Dagga Party leader Jeremy Acton was positive that the a full bench would grant the application‚ which came from pro-dagga parties and activist Gareth Prince‚ but expected the state to appeal the decision.
#BREAKING: South Africa’s highest court rules that citizens are allowed to smoke – and grow – dagga/marijuana at home. click here
They wanted dagga users to have the same rights as those who use alcohol and tobacco‚ and argued that the state could not substantiate claims of harm to society or individuals.
“I don’t think we will get much said on the trading of it‚ but it will probably more emphasize our right to cultivate for our own private use‚” said Acton.
The Dagga Party plans to then lobby parliament to change legislation around the personal use of cannabis.
Acton said that his party “spit” on the proposed Medical Innovation Bill‚ which it believed would “steal” a “freely available resource” from people.
Thursday was the deadline for public comment on the bill‚ which was first proposed by the late IFP MP‚ Mario Ambrosini‚ and would regulate the growing of medical cannabis by issuing a permit for the controlled cultivation of cannabis for medicinal use.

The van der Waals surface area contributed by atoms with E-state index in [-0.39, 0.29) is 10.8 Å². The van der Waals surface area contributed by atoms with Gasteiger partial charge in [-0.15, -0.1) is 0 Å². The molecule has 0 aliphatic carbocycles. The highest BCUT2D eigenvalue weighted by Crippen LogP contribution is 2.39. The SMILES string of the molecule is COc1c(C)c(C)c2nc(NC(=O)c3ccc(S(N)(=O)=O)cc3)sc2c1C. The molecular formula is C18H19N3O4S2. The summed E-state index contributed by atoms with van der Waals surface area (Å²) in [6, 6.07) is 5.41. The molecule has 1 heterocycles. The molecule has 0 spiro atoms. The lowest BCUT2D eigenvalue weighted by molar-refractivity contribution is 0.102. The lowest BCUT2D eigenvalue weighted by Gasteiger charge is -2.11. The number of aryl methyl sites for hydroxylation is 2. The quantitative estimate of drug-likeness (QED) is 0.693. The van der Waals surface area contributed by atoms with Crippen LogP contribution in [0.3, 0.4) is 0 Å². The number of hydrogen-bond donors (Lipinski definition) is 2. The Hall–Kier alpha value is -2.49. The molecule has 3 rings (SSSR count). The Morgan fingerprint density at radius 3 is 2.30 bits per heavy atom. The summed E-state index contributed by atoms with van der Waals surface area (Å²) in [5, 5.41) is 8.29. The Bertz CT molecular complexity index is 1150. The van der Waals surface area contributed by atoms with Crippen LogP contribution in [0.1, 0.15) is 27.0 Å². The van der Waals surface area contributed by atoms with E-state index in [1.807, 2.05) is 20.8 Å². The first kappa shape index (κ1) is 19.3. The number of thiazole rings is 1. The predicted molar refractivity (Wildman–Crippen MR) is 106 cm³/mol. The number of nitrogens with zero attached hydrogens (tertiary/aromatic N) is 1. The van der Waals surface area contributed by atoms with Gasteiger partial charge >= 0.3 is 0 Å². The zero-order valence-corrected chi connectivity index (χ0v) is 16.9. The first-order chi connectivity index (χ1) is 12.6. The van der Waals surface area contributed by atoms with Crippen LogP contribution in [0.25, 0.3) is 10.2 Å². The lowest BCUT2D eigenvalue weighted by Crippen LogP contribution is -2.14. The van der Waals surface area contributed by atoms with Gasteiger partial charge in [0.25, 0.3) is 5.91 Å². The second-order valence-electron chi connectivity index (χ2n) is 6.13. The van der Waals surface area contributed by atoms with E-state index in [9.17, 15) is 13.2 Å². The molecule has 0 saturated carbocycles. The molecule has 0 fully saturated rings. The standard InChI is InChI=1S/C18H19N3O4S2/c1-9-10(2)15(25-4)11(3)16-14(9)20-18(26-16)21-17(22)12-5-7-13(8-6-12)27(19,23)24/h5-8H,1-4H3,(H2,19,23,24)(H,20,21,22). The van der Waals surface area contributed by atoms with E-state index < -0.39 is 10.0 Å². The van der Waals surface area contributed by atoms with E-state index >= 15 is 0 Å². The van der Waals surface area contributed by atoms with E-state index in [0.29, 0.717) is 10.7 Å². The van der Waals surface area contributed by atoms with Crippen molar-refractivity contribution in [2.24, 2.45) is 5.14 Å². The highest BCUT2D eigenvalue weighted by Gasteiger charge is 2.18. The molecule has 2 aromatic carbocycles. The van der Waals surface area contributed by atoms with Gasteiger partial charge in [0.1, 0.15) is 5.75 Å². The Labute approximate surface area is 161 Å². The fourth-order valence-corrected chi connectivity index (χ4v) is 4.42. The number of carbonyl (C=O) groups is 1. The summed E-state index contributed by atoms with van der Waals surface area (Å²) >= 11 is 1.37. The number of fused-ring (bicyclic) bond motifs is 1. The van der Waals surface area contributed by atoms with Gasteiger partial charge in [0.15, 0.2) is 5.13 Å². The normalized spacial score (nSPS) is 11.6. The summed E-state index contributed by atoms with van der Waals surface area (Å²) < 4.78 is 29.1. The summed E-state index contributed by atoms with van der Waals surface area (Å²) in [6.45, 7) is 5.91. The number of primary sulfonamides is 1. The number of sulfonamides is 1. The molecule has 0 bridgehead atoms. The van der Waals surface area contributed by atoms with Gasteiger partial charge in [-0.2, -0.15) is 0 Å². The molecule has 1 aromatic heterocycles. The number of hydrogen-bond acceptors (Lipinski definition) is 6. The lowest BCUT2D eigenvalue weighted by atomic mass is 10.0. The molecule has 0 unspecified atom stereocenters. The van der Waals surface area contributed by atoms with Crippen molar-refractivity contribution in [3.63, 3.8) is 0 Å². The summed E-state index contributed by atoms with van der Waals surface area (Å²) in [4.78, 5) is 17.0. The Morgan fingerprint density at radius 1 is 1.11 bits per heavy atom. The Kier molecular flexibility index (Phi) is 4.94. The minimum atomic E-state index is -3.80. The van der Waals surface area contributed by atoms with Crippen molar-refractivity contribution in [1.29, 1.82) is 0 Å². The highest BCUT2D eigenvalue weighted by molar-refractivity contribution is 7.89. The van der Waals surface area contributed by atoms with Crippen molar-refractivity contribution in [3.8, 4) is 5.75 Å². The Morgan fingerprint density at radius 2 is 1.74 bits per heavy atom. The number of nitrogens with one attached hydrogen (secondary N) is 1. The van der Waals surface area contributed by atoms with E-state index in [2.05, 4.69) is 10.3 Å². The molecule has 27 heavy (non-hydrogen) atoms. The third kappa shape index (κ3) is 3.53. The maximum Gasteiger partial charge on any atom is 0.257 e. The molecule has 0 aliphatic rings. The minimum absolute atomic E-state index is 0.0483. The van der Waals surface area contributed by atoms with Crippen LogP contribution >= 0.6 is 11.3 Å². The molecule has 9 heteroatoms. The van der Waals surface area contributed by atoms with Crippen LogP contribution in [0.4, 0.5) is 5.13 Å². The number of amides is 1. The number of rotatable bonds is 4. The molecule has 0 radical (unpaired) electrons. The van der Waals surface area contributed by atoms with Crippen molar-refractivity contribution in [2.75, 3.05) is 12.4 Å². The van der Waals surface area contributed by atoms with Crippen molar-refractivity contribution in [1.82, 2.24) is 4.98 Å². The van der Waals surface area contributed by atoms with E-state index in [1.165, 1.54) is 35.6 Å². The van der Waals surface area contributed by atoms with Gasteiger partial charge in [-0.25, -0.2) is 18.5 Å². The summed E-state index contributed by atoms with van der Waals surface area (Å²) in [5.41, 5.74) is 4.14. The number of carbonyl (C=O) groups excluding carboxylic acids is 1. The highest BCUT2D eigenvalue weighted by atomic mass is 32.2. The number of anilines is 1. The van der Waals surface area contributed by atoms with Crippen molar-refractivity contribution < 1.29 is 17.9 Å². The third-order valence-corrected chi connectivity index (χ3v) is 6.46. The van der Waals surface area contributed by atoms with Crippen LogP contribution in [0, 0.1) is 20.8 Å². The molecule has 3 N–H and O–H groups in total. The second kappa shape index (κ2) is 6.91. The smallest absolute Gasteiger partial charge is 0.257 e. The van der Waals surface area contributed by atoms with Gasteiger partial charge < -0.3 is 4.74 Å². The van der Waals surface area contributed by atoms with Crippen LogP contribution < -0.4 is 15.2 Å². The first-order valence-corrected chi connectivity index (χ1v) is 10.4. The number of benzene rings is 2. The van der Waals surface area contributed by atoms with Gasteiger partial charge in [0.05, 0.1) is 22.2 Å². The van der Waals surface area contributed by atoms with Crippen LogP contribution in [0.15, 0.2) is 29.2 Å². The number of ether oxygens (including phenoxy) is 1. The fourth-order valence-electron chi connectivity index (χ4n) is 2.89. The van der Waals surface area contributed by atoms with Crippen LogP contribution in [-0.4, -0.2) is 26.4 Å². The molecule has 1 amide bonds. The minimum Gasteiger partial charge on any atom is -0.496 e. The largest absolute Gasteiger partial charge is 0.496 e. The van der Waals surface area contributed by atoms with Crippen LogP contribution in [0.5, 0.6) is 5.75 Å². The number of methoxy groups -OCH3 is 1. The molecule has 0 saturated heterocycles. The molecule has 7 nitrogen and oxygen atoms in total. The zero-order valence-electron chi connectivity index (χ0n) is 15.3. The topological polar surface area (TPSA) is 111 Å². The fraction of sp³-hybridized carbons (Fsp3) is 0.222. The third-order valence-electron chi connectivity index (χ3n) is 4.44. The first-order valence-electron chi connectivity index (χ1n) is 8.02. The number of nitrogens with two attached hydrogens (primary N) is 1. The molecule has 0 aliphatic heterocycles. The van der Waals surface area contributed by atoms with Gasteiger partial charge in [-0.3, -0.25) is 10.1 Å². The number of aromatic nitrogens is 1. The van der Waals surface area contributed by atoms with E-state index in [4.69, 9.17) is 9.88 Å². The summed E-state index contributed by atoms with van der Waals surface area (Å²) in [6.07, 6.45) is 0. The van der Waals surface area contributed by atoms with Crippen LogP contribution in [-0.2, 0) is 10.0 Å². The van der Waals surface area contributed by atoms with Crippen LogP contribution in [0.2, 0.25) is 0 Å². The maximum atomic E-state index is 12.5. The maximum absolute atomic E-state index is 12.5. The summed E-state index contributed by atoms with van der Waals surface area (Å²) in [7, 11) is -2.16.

“The entire dagga legalization movement of South Africa is condemning the Abrosini Bill‚” Acton said.
“We spit on it. We will not ever contract with it.”
Acton said that if passed‚ the new legislation would simply hand out licenses “to an elite few growers”‚ and would “give the resource to big pharmaceutical companies”.
“It makes us illegal in terms of growing our own medicine. People should have the free right to contract among each other on the supply and consumption of cannabis.”
The Medicines Control Council’s Joey Gouws said it was not in support of the bill‚ which she said was made redundant by the Medicines Act which already made provision for conditions the bill seeks.
“I don’t think that the bill allows for the medicinal use of cannabis that the act cannot address‚” Gouws said.
“What the bill also tries to make provision for is to allow for innovation research‚ [but] the Medicines Act already allows for any research to be conducted under the supervision of the MCC.”
– TMG Digital/The Times